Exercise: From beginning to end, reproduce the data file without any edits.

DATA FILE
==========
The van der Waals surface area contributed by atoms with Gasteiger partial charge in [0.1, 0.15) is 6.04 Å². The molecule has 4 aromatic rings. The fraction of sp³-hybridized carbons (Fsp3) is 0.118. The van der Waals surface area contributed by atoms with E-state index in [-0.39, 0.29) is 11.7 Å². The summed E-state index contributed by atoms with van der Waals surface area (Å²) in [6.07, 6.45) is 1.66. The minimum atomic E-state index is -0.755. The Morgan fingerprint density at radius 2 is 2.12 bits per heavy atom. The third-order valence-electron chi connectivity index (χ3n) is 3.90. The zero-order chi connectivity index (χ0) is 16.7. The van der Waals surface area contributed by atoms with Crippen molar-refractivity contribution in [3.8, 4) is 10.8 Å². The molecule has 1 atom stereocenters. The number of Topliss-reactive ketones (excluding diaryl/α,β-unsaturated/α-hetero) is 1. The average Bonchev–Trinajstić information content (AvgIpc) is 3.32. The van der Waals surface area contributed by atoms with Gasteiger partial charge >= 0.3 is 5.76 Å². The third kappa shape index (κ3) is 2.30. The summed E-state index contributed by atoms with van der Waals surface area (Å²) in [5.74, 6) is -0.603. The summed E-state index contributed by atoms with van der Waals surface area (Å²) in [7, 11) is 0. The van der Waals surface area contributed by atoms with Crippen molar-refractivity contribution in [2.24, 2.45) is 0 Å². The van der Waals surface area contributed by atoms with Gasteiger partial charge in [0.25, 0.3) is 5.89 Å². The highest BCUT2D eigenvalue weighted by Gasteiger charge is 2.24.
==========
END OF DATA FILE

The van der Waals surface area contributed by atoms with Gasteiger partial charge in [0.1, 0.15) is 6.04 Å². The molecule has 4 aromatic rings. The fraction of sp³-hybridized carbons (Fsp3) is 0.118. The van der Waals surface area contributed by atoms with E-state index in [-0.39, 0.29) is 11.7 Å². The summed E-state index contributed by atoms with van der Waals surface area (Å²) in [6.07, 6.45) is 1.66. The minimum atomic E-state index is -0.755. The Morgan fingerprint density at radius 2 is 2.12 bits per heavy atom. The third-order valence-electron chi connectivity index (χ3n) is 3.90. The zero-order chi connectivity index (χ0) is 16.7. The van der Waals surface area contributed by atoms with Crippen molar-refractivity contribution in [3.8, 4) is 10.8 Å². The molecule has 1 atom stereocenters. The number of Topliss-reactive ketones (excluding diaryl/α,β-unsaturated/α-hetero) is 1. The average Bonchev–Trinajstić information content (AvgIpc) is 3.32. The van der Waals surface area contributed by atoms with Gasteiger partial charge >= 0.3 is 5.76 Å². The third kappa shape index (κ3) is 2.30. The summed E-state index contributed by atoms with van der Waals surface area (Å²) in [5.74, 6) is -0.603. The summed E-state index contributed by atoms with van der Waals surface area (Å²) in [7, 11) is 0. The van der Waals surface area contributed by atoms with Crippen molar-refractivity contribution in [2.24, 2.45) is 0 Å². The van der Waals surface area contributed by atoms with Gasteiger partial charge in [0.25, 0.3) is 5.89 Å². The highest BCUT2D eigenvalue weighted by Gasteiger charge is 2.24.